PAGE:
Two years ago, I was a Marvel novice. I had only watched bits and pieces of random Marvel movies with my boyfriend, Josh. It wasn’t until Infinity War and Endgame that I became immersed in the film series, as those were the first I watched in theaters.
Weird? I know. Try knowing what happens to Tony, Cap, and Nat and then going back to watch all the films in chronological order for the first time. 😦
Over the course of the past year, Josh and I have been going through each Marvel movie of the current cinematic universe, and I’ve picked up tips about storytelling along the way. Here’s what I’ve discovered.
Lesson 1: The Best Heroes Aren’t Perfect
When I first started watching Marvel movies seriously, I fell head-over-heels for Steve Rogers (aka Captain America) in The First Avenger. He was my instant fave, and I thought he’d always be my fave, until I was introduced to Tony Stark in Iron Man. Over the course of the film series, I found that Tony has a more interesting character arc. Why?
Morally Gray, Imperfect Character
The thing about Tony Stark is that when we first meet him, he’s shown as a selfish playboy who uses his vast amount of resources to do whatever the heck he wants. As the series progresses, we find there are many layers to Tony, and that deep down, he is a truly caring individual who will fight to protect others, no matter the cost.
The extreme contrast between the original Tony Stark and our final image of him makes for a brilliant and irresistible character arc, which I feel is why Iron Man is one of the most beloved characters in the MCU.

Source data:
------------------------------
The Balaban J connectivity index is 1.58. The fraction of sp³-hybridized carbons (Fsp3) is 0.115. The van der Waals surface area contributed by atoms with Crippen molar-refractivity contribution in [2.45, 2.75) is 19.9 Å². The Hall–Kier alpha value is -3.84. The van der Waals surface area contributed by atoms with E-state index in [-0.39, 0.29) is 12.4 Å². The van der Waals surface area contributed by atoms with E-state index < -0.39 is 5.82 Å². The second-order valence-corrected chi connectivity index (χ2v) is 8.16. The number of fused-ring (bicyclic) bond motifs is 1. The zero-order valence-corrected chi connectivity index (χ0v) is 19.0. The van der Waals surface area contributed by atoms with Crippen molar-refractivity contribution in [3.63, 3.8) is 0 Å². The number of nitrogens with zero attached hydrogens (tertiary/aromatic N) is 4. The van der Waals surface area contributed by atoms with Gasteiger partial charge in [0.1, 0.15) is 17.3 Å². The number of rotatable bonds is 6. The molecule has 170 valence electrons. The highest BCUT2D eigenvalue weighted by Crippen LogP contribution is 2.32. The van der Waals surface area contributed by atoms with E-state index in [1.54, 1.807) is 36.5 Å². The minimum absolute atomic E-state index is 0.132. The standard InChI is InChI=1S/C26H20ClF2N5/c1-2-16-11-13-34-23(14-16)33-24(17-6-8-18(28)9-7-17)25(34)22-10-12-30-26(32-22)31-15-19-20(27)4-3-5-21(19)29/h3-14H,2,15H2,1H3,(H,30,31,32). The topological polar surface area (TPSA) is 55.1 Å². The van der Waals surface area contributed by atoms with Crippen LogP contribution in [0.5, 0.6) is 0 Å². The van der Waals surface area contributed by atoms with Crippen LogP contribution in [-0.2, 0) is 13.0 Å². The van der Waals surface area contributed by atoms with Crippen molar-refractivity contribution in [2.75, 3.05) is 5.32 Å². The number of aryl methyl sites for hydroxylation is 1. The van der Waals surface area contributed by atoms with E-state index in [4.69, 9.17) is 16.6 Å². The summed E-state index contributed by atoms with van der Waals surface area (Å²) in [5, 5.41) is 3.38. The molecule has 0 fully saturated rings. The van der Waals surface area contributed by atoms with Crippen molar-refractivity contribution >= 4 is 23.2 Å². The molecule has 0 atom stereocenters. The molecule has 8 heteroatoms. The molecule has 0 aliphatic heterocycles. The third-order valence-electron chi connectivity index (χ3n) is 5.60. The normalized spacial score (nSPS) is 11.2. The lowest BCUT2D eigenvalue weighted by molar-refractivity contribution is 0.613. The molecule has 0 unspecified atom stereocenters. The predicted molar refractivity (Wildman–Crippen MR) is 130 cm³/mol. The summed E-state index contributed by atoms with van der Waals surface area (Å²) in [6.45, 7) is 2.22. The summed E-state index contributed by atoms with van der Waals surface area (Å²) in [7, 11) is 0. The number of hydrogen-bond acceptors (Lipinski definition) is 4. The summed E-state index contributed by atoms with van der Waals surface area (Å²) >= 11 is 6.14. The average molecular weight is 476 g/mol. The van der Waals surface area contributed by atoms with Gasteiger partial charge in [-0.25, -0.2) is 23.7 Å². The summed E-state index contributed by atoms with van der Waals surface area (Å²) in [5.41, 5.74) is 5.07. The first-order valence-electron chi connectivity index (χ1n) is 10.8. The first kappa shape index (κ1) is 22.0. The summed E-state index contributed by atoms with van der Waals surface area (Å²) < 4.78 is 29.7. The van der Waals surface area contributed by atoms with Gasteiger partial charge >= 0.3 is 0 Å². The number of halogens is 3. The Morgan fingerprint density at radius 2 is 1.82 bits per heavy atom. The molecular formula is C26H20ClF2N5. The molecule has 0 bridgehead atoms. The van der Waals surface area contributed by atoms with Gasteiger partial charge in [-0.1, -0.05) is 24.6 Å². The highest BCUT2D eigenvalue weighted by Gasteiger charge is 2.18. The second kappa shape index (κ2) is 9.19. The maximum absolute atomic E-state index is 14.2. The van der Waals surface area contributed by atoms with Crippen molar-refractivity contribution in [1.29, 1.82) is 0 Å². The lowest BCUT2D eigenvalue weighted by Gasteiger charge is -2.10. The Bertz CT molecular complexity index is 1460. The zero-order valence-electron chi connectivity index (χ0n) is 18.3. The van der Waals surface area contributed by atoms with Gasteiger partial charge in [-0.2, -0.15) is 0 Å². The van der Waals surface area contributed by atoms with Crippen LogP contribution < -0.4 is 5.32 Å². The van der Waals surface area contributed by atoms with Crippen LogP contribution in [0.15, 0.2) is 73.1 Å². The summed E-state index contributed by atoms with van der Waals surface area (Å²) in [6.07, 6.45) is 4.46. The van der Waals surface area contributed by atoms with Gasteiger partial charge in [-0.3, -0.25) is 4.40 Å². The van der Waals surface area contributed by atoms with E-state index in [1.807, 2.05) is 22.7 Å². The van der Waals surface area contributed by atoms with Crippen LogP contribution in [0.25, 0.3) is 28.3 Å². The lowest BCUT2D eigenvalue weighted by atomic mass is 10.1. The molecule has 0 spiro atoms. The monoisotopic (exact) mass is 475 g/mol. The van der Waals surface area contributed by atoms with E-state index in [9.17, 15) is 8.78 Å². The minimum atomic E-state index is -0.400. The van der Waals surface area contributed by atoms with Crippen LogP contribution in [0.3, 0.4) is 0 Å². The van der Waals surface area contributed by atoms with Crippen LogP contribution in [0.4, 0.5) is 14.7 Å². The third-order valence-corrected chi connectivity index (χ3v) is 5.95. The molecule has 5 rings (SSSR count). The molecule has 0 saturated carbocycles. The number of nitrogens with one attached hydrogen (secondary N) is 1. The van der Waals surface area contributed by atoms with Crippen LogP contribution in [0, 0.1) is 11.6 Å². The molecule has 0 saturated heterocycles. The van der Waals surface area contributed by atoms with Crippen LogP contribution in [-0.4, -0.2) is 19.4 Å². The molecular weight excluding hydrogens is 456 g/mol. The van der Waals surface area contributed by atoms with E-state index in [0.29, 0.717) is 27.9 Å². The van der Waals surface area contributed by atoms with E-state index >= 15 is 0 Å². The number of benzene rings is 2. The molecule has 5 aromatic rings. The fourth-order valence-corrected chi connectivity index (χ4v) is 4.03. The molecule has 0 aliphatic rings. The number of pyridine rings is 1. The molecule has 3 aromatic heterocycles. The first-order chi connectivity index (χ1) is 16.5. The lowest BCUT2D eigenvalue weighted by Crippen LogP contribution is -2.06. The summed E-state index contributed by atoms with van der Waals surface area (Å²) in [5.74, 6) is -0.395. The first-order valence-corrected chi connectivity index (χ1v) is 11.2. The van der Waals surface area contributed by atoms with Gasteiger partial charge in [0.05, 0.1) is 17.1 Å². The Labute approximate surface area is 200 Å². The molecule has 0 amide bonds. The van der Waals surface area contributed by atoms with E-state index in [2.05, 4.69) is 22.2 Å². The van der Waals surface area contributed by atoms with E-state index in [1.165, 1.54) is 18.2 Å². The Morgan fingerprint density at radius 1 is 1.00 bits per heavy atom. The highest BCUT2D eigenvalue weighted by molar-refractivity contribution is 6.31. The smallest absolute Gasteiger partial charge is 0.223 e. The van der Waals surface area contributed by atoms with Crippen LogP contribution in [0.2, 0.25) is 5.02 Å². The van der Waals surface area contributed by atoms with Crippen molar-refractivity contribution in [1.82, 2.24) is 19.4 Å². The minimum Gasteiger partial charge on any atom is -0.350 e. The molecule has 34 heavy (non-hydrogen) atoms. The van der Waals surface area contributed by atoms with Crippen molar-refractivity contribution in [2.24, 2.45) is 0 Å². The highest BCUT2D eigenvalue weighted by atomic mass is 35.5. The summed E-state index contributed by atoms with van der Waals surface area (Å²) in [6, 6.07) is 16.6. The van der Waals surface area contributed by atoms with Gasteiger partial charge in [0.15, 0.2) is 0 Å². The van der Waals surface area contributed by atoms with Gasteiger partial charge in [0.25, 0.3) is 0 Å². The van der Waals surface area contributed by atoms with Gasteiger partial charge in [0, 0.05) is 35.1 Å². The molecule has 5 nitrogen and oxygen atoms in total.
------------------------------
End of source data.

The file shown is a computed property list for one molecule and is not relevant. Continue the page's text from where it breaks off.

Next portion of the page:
Am I Hating on Cap?
No, I still love Cap to death, but I wasn’t as impressed by his heroism as the others because it always seemed to be an innate characteristic of his from the first time we see him. In The First Avenger, he wants to fight for freedom so badly that he gets genetically altered so he can join the military.
The only time I can remember Cap making a questionable decision (and please correct me if I’m wrong in the comments, because I have only seen each movie once), is in Captain America: Civil War, when he doesn’t want the government controlling the actions of the Avengers, taking the side that the Avengers have the best judgment when it comes to fighting crime. Even then, Cap made the decision believing firmly in his conscience that it would benefit the most people.
This doesn’t make him a bland character, per say; it just doesn’t give him as strong of a character arc as Tony or some others. I like Cap and Tony equally, but this shows how having characters who grow for the better throughout the series captivates the audience.
Lesson 2: Tone Plays an Important Role
Before Josh and I began watching Marvel movies regularly, we watched a few DC films. No offense to any hardcore DC fans out there, but I just can’t get into most of those movies, with the exception of Aquaman.
Some of y’all are gonna laugh (or roll your eyes) when I explain why I’m able to focus more on, and enjoy Marvel movies, more than DC’s:
…they’re not as dark.
I know, Batman has this whole aesthetic and all, BUT I CAN’T SEE WHAT’S GOING ON.
Or, in most cases, I fall asleep. The #1 rule of storytelling is to captivate your audience. Cultivating sleepers is a big no no.
Marvel, on the other hand, features bright and spunky color schemes, making me feel energized when I watch MCU movies.
I know what you’re thinking: “What the heck does this have to do with writing, Allyson?” Well, buddy, let me tell you.
Tone Sets the Mood
DC oftentimes has a dark aesthetic to convey the more serious tones of their films. On the other hand, Marvel uses a variance of colors to allow for a range of emotions to be shown. We as writers can accomplish the same thing through our descriptions and dialogue that film studios portray through film.